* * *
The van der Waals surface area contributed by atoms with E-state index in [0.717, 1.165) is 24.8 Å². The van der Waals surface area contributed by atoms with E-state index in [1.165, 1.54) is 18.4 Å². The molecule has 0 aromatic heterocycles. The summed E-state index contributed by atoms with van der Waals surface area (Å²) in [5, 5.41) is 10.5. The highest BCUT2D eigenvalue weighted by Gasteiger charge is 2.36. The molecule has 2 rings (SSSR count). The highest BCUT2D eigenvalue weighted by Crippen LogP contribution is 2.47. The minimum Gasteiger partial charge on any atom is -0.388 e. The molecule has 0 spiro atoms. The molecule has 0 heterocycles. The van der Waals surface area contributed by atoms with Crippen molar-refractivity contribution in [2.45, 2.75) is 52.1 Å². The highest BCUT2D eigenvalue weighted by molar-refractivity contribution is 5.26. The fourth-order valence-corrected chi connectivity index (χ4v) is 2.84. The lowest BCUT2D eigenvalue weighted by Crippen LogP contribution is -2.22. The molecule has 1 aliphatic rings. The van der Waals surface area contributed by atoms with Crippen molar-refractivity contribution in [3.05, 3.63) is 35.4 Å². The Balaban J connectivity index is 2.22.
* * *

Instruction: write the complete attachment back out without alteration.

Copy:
The van der Waals surface area contributed by atoms with E-state index in [0.717, 1.165) is 24.8 Å². The van der Waals surface area contributed by atoms with E-state index in [1.165, 1.54) is 18.4 Å². The molecule has 0 aromatic heterocycles. The summed E-state index contributed by atoms with van der Waals surface area (Å²) in [5, 5.41) is 10.5. The highest BCUT2D eigenvalue weighted by Gasteiger charge is 2.36. The molecule has 2 rings (SSSR count). The highest BCUT2D eigenvalue weighted by Crippen LogP contribution is 2.47. The minimum Gasteiger partial charge on any atom is -0.388 e. The molecule has 0 spiro atoms. The molecule has 0 heterocycles. The van der Waals surface area contributed by atoms with Crippen molar-refractivity contribution in [2.45, 2.75) is 52.1 Å². The highest BCUT2D eigenvalue weighted by molar-refractivity contribution is 5.26. The fourth-order valence-corrected chi connectivity index (χ4v) is 2.84. The lowest BCUT2D eigenvalue weighted by Crippen LogP contribution is -2.22. The molecule has 1 aliphatic rings. The van der Waals surface area contributed by atoms with Crippen molar-refractivity contribution in [3.05, 3.63) is 35.4 Å². The Balaban J connectivity index is 2.22.